US 3669667 A
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United States Patent Office Patented June 13, 1972 3,669,667 PREVENTING SPEED LOSS IN OXYGEN SENSITIVE PHOTO-RESIST LAYERS Eugene R. Skarvinko, Biughamton, N.Y., assignor to giternational Business Machines Corporation, Armonk,
.Y. No Drawing. Filed Dec. 21, 1970, Ser. No. 100,437 Int. Cl. G03c 1/46 US. Cl. 96-68 4 Claims ABSTRACT OF THE DISCLOSURE A method for preventing loss of photographic speed of an oxygen sensitive photoresist by providing a layer of inert gas producing material over the standard photoresist. The gas producing material liberates gas during the exposure step thus protecting the resist.
BACKGROUND OF THE INVENTION In a glass master manufacturing process a photo tracing machine and a precision contact printing machine are two major pieces of hardware that form the nucleus of the process. There are required both negative and positive photoresists for both the artwork generation and the contact printing operations. Shipley photoresist is a positive resist and Eastman Kodak KTFR is a negative resist which are preferred for such use. In order to be used successfully, oxygen sensitivity must be eliminated.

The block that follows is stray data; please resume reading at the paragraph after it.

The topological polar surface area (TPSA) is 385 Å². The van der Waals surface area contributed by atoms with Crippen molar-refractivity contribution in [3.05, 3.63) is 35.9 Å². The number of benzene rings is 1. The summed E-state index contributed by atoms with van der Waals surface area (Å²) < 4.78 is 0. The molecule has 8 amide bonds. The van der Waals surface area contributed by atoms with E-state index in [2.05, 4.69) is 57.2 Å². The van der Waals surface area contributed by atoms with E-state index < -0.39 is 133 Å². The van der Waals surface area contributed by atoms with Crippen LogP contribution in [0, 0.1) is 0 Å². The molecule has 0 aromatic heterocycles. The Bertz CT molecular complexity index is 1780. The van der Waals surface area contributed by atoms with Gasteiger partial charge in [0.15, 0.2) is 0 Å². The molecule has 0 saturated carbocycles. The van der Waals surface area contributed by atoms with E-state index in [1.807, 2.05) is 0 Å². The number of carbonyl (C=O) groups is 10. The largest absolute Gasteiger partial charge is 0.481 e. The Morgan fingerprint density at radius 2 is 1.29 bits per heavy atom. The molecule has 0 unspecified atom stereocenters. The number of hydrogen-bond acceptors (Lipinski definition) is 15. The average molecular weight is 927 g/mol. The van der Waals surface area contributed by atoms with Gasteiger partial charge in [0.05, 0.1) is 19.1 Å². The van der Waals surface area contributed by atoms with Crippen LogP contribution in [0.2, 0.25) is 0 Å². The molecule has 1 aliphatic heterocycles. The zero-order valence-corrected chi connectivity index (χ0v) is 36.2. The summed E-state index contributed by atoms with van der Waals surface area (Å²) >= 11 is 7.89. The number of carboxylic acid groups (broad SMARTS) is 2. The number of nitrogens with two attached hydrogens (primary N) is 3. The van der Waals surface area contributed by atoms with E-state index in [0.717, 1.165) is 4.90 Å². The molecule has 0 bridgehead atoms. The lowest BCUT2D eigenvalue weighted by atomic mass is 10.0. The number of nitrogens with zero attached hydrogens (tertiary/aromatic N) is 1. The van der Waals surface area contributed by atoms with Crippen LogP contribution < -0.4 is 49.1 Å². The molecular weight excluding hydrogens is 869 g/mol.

The problem of oxygen sensitivity of KTFR photoresist, for example, has been recognized for some time and is Well documented in the prior art. Oxygen sensitivity is used to describe the fact that the photographic speed of KTFR is seriously reduced if oxygen is present during the time of the exposure. The magnitude of the speed loss depends to some extent on the thickness of the resist layer and is in the order of 60 times for a 0.6a layer. Suggested solutions to the problem have been to use high vacuum frames or nitrogen flooding. The use of KTFR resists in pressure frames or in projection application is difiicult and time consuming because of excessively long exposure duration. Nitrogen floodin during exposure requires additional equipment thus increasing cost. Also, nitrogen flooding cannot be used in pressure copying frames and is ineffective on projection printing.